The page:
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Transforming healthcare will give people a brand new way to get where they want to be

Transforming healthcare will give people a brand new way to get where they want to be

By Joe Mott, Vice President, Healthcare Transformation

Nov 12, 2014

Updated Jul 13, 2023

5 min read


The Oresund Bridge, which connects Denmark and Sweden, was called a “miracle of modern engineering.” The challenge: Transport trains and cars more than seven and a half miles across the Oresund Strait — without disrupting air travel, ship travel, and ice floes. The bridge’s completion in July 2000 followed years of complex and collaborative planning and construction between two countries. The result is a highly effective structure that carries more than 22 million people per year, which was built without tax money and is economically self-sustaining.

Intermountain Healthcare is building a bridge between the way healthcare has been provided in the past and the way it will be provided in the future. While we recognize much that’s good about healthcare in America, there are important ways it needs to change.  Despite the fact that we spend more than any other country, endangering the economic security of our nation, the healthcare Americans receive is of inconsistent quality. 

Most healthcare leaders and analysts recognize the importance of aligning incentives in ways that reward healthcare providers and patients for better health outcomes instead of the current rewards for simply doing more things — and especially more expensive things.  And we have great opportunities for improvement in helping people make healthier lifestyle choices and better manage their chronic illnesses.

Intermountain — which is widely known for demonstrating how improving clinical quality can reduce costs — and similar healthcare organizations are showing there’s a better way to provide care. We can’t look to the government as the overall solution to the challenges that face us. As a healthcare provider, we believe we have an obligation to the community to continually improve quality while managing the cost of care.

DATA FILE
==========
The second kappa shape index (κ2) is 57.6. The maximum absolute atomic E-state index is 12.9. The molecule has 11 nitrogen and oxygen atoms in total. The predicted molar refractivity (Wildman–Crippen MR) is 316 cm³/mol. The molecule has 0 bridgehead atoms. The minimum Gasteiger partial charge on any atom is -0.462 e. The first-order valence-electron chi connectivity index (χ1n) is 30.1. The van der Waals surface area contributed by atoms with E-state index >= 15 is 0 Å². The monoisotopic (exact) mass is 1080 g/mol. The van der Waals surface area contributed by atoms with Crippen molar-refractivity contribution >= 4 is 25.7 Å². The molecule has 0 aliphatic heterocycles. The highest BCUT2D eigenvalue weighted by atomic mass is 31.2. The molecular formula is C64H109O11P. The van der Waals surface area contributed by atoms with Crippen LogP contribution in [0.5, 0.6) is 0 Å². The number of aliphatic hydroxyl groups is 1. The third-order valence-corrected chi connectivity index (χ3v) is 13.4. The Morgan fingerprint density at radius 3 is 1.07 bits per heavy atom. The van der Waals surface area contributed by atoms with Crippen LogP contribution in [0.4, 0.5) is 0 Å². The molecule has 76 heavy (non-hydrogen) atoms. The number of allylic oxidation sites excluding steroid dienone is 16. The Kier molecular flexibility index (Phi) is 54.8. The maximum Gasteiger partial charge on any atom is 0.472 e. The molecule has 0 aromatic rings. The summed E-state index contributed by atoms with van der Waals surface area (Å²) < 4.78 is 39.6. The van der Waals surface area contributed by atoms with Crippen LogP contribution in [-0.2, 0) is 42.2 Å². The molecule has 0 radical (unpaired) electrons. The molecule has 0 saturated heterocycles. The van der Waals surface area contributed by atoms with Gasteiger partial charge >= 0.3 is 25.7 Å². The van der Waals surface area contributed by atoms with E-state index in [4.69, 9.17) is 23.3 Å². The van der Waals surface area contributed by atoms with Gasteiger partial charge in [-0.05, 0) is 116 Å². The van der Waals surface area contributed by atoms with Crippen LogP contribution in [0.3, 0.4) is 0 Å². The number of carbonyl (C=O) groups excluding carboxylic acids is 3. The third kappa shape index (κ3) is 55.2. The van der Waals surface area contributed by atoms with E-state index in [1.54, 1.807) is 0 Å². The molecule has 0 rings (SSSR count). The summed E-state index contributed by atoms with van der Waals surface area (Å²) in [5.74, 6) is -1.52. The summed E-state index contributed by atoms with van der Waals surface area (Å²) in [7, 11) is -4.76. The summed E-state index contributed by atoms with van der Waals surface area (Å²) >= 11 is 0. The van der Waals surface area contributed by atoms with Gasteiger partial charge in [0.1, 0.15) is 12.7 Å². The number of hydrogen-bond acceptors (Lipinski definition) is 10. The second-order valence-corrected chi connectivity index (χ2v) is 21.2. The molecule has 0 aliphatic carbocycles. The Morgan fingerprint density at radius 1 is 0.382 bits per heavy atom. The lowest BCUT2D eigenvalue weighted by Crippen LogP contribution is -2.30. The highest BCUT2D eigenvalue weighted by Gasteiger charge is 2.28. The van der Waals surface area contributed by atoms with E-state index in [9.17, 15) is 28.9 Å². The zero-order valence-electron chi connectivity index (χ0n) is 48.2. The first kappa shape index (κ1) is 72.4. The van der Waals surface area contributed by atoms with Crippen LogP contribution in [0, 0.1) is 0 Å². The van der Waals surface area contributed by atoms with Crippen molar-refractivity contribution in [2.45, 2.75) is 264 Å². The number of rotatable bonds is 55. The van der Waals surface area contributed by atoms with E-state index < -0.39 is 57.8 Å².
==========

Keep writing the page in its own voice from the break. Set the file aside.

Intermountain is working to improve people’s health — not just their healthcare. We call our approach “Shared Accountability.” This approach helps us deliver 1) the best health for those we serve, 2) the best care for patients, and 3) affordable and sustainable costs.

Dozens of teams across Intermountain are using three key strategies to help us reach those goals:

1.   Using evidence-based care: Redesigning care through developing and consistently using best practices that are based on the best available evidence of their benefit to patients

2.   Engaging patients in their health and care choices

3.   Aligning financial incentives for everyone who has a stake in healthcare

Our approach is based on the idea that one of the best ways to improve America’s healthcare system is to help people stay healthy in the first place.

For example, we can focus on the best way to treat a heart attack, and the evidence may show one way that delivers better clinical outcomes and fewer complications, which also costs less. That’s good healthcare. But the optimal choice is to help people improve their lifestyles so they avoid the heart attack in the first place. That’s what Shared Accountability will help us do — and doing it on a community-wide basis is how it will help us transform healthcare.

In many ways, this is the most significant effort Intermountain has ever undertaken. It’s a once-in-a-generation opportunity. At the same time, our bridge to transform healthcare helps Intermountain remain firmly grounded on our core mission and vision. Our ultimate goal is to help people live the healthiest lives possible. Together, we have the opportunity — and the responsibility — to make a better healthcare system and give the gift of better health to those we serve.